Navy looks to plug cracks in offensive 'wall'


George Chaump was right in his preseason analysis when he predicted the reconstruction of the offensive line would be critical to the fortunes of his Naval Academy football team.

His fears were well-founded. The vulnerability of the offensive line has been the prime reason for the Midshipmen's 1-5 start this year -- their sole victory coming last Saturday by a shaky 7-0 margin over Division I-AA Lafayette.

With all five of last year's starters -- including tackle Max Lane -- lost to graduation, Chaump and offensive line coach Charlie Donnor were forced to build a forward wall from scratch. The new unit's inexperience has resulted in repeated cracks and leaks, putting senior quarterback Jim Kubiak in constant jeopardy.

Kubiak has been sacked 24 times in six games. After the 'D academy's career leader in passing yardage was battered repeatedly by Lafayette, Chaump said, "I'm not getting my quarterback hurt by poor protection, and I don't like to see him running for his life.

"I'm sick of seeing all these sacks. I know we have five new guys on our line, but they've played six games, and they should start taking more pride in their pass blocking."

In preparing for Louisville's visit today, Chaump and Donnor acknowledge that tackles Dean Wakeham and Erasto Jackson, center Garrett Smith and guards Alex Domino and Bryce Minamyer will have to continue their on-the-job training.

"They're the best we have," said Chaump. "I'm not going to turn this team into a circus. These guys get all the work in practice."

Donnor empathizes with his line.

"They feel a great weight and burden in trying to protect Kubiak," he said. "It's been a terrific mental strain, but they're trying to fight their way through tough times."

Donnor has tried to patch the line as best he can, switching players' positions and moving Jackson, who played defensive tackle as a plebe, to the offensive side of the ball.

"Erasto is very talented and powerful," said Donnor. "But he didn't make the switch until the season had already started. For an offensive lineman to feel comfortable in what he's doing, it doesn't take a couple of games; it takes a couple of years."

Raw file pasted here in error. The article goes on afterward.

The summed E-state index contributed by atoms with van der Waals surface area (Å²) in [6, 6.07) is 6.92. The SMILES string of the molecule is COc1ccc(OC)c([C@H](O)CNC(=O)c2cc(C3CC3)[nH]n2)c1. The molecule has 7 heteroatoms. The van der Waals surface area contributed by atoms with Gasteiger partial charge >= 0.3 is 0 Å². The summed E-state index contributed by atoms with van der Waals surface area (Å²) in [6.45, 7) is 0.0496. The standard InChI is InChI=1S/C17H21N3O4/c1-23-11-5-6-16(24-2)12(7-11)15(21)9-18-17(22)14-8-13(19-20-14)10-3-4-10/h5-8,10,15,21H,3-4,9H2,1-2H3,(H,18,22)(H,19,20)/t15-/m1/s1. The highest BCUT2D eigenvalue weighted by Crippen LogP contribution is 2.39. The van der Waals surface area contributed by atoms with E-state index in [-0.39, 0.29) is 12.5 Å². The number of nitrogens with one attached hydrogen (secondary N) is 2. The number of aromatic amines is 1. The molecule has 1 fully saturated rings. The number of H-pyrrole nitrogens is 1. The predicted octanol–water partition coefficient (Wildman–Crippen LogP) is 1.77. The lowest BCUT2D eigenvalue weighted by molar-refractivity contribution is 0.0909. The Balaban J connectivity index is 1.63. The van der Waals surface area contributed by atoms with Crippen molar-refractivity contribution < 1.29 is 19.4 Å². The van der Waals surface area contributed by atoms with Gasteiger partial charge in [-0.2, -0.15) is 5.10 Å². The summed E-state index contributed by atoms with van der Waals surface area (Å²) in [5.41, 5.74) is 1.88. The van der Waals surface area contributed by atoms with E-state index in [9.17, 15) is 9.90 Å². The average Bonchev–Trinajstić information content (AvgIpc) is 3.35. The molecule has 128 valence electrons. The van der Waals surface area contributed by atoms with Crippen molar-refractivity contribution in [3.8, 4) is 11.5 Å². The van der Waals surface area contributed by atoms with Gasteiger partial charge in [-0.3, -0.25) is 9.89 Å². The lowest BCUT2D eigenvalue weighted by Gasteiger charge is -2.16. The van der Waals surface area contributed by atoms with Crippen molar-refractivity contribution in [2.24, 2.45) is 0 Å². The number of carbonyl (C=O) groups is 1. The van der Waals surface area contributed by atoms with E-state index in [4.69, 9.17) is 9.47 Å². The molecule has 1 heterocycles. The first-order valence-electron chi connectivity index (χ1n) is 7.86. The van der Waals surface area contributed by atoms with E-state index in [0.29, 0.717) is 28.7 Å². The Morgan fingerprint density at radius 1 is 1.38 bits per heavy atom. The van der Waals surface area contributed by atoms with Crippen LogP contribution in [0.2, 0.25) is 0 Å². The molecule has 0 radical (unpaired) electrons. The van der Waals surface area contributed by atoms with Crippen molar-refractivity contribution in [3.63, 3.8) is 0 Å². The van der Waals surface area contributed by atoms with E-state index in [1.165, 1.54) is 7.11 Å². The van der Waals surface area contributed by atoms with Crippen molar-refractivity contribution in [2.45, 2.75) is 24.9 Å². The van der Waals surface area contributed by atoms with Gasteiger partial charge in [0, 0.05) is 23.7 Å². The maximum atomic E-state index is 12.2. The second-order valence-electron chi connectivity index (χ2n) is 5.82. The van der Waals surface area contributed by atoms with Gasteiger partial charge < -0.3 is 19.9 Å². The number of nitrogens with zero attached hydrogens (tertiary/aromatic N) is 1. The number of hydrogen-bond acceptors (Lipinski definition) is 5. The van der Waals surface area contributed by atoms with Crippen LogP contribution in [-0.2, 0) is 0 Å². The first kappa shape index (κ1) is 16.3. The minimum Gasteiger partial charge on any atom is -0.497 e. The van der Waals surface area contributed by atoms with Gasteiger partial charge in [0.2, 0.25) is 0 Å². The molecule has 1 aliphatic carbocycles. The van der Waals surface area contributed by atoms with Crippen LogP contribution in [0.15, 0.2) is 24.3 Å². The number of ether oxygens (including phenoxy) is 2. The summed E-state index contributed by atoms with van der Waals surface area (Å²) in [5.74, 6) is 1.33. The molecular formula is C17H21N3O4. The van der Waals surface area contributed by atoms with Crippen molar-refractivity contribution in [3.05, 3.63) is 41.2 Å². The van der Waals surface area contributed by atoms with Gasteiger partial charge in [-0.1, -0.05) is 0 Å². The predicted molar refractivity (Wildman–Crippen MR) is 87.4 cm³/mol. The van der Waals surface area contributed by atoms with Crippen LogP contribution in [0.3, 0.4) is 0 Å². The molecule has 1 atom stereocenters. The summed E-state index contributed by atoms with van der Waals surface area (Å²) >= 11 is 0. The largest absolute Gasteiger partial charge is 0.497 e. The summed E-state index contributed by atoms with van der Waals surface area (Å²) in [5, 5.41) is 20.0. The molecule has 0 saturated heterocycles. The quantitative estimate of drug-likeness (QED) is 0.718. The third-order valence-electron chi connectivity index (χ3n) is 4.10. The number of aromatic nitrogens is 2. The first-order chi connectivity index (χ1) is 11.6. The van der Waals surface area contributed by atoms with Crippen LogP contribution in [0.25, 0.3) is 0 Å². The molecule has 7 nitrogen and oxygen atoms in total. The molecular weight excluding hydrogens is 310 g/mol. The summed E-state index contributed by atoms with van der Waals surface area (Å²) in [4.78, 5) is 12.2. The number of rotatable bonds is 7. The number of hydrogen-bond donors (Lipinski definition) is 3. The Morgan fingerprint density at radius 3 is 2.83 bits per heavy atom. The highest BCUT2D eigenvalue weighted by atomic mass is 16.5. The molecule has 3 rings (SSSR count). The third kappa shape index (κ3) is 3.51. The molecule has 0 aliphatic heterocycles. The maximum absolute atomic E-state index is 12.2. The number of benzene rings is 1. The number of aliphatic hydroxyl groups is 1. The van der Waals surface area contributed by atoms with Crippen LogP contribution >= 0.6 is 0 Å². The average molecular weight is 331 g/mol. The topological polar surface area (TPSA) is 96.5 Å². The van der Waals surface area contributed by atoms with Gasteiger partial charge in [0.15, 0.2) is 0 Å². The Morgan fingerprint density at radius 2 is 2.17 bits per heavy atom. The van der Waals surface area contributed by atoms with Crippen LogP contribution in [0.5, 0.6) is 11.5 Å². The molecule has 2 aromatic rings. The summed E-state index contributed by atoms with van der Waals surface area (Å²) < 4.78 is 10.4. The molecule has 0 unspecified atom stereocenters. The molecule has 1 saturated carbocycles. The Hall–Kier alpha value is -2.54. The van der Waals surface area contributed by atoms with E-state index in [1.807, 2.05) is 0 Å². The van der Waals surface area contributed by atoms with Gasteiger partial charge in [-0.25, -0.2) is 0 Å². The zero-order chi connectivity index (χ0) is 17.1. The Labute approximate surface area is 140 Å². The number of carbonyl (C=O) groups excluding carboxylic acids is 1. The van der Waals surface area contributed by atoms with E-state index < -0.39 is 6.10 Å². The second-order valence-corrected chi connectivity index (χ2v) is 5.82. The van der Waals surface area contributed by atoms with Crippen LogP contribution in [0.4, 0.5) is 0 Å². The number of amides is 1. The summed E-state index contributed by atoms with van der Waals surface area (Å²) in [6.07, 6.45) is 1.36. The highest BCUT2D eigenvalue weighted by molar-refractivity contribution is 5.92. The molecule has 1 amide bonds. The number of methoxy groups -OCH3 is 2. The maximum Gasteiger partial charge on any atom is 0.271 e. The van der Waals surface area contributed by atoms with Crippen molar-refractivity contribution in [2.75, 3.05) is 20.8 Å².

Wakeham, the lone senior on the line, missed the first three games with a knee injury. When he returned, he was moved from right to left tackle to ease Jackson's transition. And Domino, who began the season at left tackle, now is playing left guard.

"Wakeham is playing very hard, but he's still hurting," said Donnor. "If this were any place but a service academy, all these kids probably would have been redshirted. But we don't have that luxury. We've got to make do, and if these guys stay injury-free, in time, this line will be a pretty good one.

Louisville coach Howard Schnellenberger's primary concerns have been with the defensive line. Last week, the Cardinals were shredded for 427 yards in a 30-28 upset by Army.

"We just didn't have enough time to prepare properly for Army's wishbone," Schnellenberger said. "We played very tentatively and allowed them to score on six of their first eight possessions."

It could have been a critical loss for Louisville, an independent team that is limited in its bowl possibilities. Last year, the Cardinals finished 9-3 -- including a 28-0 victory over Navy -- and beat Michigan State in the Liberty Bowl.

"Losing to Army will put great pressure on our team the rest of the season," Schnellenberger said. "This game with Navy will give us a directional signal as to where we are heading."

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